Tuesday, May 1, 2012
Napoleon Ballroom C-D, 3rd fl (Sheraton New Orleans)
The banana plant produces fruit once during its life cycle leaving behind a significant amount of usable agricultural residue. Current practice leaves the banana residue in the field to decompose spreading diseases and polluting water supplies. Furthermore, banana cultivation is widespread in tropical and subtropical regions in the Pacific Rim, in many cases, plantations being managed by rural agricultural communities. Here, we assess the technological feasibility and socioeconomic impact of converting banana agricultural waste to ethanol to be used as a locally-produced renewable energy source. Steam explosion and hot water pretreatment were tested and the bioconversion potential of three lignocellulosic residues (pseudostems, leaves and rachis) was evaluated. Simultaneous saccharification and fermentation (SSF) was conducted and the effect of inhibitors generated during pretreatment on yeast growth and ethanol yields monitored. The results of this work will be presented.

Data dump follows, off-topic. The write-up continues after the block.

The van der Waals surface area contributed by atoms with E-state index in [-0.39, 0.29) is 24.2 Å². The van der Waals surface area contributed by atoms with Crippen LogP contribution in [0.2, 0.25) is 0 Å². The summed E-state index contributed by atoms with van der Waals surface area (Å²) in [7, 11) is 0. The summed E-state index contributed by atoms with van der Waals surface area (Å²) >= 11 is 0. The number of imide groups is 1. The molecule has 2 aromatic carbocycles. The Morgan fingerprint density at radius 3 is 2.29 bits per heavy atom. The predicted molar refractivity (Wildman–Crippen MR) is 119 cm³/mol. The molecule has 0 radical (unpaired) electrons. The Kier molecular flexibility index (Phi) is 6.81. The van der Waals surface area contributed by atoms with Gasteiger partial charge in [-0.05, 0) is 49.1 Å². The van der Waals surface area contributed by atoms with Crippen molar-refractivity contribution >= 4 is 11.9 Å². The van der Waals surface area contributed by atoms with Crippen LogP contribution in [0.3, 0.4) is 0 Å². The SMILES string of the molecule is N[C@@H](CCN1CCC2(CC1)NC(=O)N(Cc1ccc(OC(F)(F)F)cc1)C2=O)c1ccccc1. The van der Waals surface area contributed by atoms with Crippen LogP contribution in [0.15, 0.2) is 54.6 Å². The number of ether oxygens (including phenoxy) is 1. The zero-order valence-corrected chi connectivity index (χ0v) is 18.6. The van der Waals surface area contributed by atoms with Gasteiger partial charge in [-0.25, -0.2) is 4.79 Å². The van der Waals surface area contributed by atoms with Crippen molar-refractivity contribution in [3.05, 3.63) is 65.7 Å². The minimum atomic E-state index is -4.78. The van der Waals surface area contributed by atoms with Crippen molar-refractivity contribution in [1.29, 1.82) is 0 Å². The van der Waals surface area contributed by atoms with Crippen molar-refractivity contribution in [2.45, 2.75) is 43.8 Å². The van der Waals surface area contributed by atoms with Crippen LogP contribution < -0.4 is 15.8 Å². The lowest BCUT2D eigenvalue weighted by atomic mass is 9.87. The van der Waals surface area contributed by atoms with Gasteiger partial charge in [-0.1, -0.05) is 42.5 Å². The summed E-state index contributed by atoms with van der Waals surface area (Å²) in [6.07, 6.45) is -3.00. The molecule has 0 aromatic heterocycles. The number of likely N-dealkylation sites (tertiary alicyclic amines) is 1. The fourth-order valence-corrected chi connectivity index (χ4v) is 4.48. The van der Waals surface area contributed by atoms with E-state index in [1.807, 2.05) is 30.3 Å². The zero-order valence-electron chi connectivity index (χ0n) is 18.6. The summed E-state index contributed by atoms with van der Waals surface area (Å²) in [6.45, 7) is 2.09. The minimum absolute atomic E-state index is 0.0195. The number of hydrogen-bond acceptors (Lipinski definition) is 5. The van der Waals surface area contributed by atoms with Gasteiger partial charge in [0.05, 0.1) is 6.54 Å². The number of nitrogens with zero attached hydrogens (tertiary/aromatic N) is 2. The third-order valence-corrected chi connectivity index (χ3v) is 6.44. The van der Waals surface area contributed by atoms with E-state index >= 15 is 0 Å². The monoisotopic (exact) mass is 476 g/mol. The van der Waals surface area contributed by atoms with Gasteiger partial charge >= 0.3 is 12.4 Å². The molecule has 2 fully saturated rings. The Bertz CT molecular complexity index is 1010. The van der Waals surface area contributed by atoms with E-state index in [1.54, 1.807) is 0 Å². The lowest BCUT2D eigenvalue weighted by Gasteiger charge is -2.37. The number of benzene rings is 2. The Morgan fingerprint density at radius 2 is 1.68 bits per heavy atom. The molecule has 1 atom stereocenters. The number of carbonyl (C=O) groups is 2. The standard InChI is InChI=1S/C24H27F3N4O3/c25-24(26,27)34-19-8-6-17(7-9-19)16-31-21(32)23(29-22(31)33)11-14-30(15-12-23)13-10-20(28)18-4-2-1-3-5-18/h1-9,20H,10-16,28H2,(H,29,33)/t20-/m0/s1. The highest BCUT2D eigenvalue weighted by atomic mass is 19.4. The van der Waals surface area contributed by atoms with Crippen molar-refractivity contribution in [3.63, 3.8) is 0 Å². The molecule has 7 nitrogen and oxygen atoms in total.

<< Previous Paper | Next Paper